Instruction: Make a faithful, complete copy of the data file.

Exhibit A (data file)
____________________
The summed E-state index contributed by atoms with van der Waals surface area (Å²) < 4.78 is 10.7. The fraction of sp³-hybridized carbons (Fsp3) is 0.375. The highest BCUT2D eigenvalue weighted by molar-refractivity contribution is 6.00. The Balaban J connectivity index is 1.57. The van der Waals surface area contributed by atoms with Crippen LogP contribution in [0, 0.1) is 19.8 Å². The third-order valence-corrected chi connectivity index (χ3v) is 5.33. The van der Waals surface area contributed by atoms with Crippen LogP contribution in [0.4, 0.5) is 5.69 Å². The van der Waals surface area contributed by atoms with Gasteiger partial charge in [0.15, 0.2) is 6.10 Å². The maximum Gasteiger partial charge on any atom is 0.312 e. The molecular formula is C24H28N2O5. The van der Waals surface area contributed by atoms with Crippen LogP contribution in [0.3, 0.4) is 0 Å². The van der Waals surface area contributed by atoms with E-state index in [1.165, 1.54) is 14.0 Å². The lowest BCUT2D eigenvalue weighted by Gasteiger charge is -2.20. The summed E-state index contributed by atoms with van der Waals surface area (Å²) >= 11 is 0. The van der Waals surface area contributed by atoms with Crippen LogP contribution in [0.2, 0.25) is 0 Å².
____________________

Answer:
The summed E-state index contributed by atoms with van der Waals surface area (Å²) < 4.78 is 10.7. The fraction of sp³-hybridized carbons (Fsp3) is 0.375. The highest BCUT2D eigenvalue weighted by molar-refractivity contribution is 6.00. The Balaban J connectivity index is 1.57. The van der Waals surface area contributed by atoms with Crippen LogP contribution in [0, 0.1) is 19.8 Å². The third-order valence-corrected chi connectivity index (χ3v) is 5.33. The van der Waals surface area contributed by atoms with Crippen LogP contribution in [0.4, 0.5) is 5.69 Å². The van der Waals surface area contributed by atoms with Gasteiger partial charge in [0.15, 0.2) is 6.10 Å². The maximum Gasteiger partial charge on any atom is 0.312 e. The molecular formula is C24H28N2O5. The van der Waals surface area contributed by atoms with Crippen LogP contribution in [0.3, 0.4) is 0 Å². The van der Waals surface area contributed by atoms with E-state index in [1.165, 1.54) is 14.0 Å². The lowest BCUT2D eigenvalue weighted by Gasteiger charge is -2.20. The summed E-state index contributed by atoms with van der Waals surface area (Å²) >= 11 is 0. The van der Waals surface area contributed by atoms with Crippen LogP contribution in [0.2, 0.25) is 0 Å².